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The Yucatán Peninsula is a study in dichotomies. While Cancún is known for its all-inclusive resorts, powdery beaches, and college kids getting sloppy on Spring Break, Mérida is famous for its culture, history, and Mayan hospitality. On the coast, development is booming around beaches known in tourist brochures as the Maya Riviera, where scuba and sun worshiping rule the day, while inland, awe-inspiring Mayan sites like Chichén Itzá and Uxmal evoke the great civilization that once ruled the peninsula. It's precisely this combination of archaeology and beach - so eloquently embodied by Tulum, the small Mayan ...

The Yucatán Peninsula is a study in dichotomies. While Cancún is known for its all-inclusive resorts, powdery beaches, and college kids getting sloppy on Spring Break, Mérida is famous for its culture, history, and Mayan hospitality. On the coast, development is booming around beaches known in tourist brochures as the Maya Riviera, where scuba and sun worshiping rule the day, while inland, awe-inspiring Mayan sites like Chichén Itzá and Uxmal evoke the great civilization that once ruled the peninsula. It's precisely this combination of archaeology and beach - so eloquently embodied by Tulum, the small Mayan site on a cliff overlooking the Caribbean - that makes the Yucatán Peninsula such a popular (too popular some would argue) destination. In the cultural and historical annals of Mexico, the Yucatán has always been an anomaly. Determined and intelligent (the Maya invented the concept of zero and were cracker jack astronomers), the Yucatecan Maya valiantly fought off would-be Spanish conquerors, including the ignoble explorer Hernán Cortés, who landed in Cozumel in 1519. Ultimately, though, the Spaniards proved too powerful and the Yucatecan Maya eventually succumbed to foreign domination by 1546. Resistance ran deep however and the Mayan fought fiercely against oppression perpetuated by the ruling classes during the War of the Castes (1847-1901) - a murderous affair that cut the Mayan population here in half in under a decade. This independent spirit is retained in the area's modern Mayan culture and historical and archaeological sites strewn throughout the peninsula.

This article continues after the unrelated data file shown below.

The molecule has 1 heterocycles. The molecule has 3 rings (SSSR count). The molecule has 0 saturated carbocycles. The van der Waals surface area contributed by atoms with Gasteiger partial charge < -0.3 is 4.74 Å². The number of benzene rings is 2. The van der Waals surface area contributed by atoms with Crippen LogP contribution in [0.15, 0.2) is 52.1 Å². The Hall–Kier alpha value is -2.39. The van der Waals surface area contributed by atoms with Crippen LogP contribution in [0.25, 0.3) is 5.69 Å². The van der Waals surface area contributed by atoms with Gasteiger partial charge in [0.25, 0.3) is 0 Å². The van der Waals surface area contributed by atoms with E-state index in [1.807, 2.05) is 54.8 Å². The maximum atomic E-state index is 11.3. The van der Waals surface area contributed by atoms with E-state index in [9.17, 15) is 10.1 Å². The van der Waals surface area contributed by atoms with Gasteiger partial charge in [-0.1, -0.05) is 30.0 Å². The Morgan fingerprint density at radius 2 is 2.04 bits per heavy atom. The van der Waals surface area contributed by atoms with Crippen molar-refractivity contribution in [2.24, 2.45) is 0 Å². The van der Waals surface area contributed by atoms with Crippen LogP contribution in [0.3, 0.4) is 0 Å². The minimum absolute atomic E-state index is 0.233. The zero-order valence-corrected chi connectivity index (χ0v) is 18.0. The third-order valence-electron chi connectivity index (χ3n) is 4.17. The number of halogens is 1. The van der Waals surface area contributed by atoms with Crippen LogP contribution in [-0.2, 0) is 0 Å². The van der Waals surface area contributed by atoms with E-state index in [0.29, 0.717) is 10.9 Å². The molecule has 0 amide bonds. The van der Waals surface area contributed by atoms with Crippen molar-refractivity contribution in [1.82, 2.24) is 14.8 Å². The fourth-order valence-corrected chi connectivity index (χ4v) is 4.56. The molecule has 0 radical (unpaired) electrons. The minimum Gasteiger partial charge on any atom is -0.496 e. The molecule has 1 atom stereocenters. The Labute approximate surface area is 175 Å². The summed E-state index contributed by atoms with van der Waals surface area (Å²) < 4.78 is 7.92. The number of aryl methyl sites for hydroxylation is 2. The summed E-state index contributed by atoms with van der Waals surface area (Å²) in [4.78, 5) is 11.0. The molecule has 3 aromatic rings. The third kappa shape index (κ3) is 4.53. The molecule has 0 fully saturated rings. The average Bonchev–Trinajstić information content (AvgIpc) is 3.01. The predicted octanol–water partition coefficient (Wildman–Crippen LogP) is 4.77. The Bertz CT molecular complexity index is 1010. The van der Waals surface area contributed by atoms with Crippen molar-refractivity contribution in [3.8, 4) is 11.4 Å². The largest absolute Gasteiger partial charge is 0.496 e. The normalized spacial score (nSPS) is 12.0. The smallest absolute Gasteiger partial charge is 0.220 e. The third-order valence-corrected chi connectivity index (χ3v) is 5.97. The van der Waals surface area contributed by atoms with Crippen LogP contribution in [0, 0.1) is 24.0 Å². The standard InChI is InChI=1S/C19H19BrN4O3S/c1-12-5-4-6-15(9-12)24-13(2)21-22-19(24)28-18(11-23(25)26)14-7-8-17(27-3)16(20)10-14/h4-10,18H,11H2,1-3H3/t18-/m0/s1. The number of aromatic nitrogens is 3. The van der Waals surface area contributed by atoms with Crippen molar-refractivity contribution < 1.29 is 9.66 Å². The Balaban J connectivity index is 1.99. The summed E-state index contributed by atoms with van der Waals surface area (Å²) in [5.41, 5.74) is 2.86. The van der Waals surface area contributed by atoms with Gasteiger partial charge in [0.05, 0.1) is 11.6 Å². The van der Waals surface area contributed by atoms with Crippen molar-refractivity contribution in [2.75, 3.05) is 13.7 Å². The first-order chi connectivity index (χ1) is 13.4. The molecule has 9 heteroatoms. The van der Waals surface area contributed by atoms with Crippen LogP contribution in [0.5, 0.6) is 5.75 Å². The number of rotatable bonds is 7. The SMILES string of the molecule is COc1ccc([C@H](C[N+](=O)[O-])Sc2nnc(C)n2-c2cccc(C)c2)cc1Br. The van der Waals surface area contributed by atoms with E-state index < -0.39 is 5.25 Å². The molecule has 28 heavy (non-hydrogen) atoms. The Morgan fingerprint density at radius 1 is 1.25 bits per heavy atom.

Conner Gorry
About the Expert

Conner Gorry is a contributor to more than a dozen Lonely Planet guidebooks and is the lead writer for Lonely Planet's Yucatan, Belize, and Guatemala guides.

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Conner Gorry for Triporati

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Climate

  • Best Time to Visit:

    November to April when temperatures are slightly cooler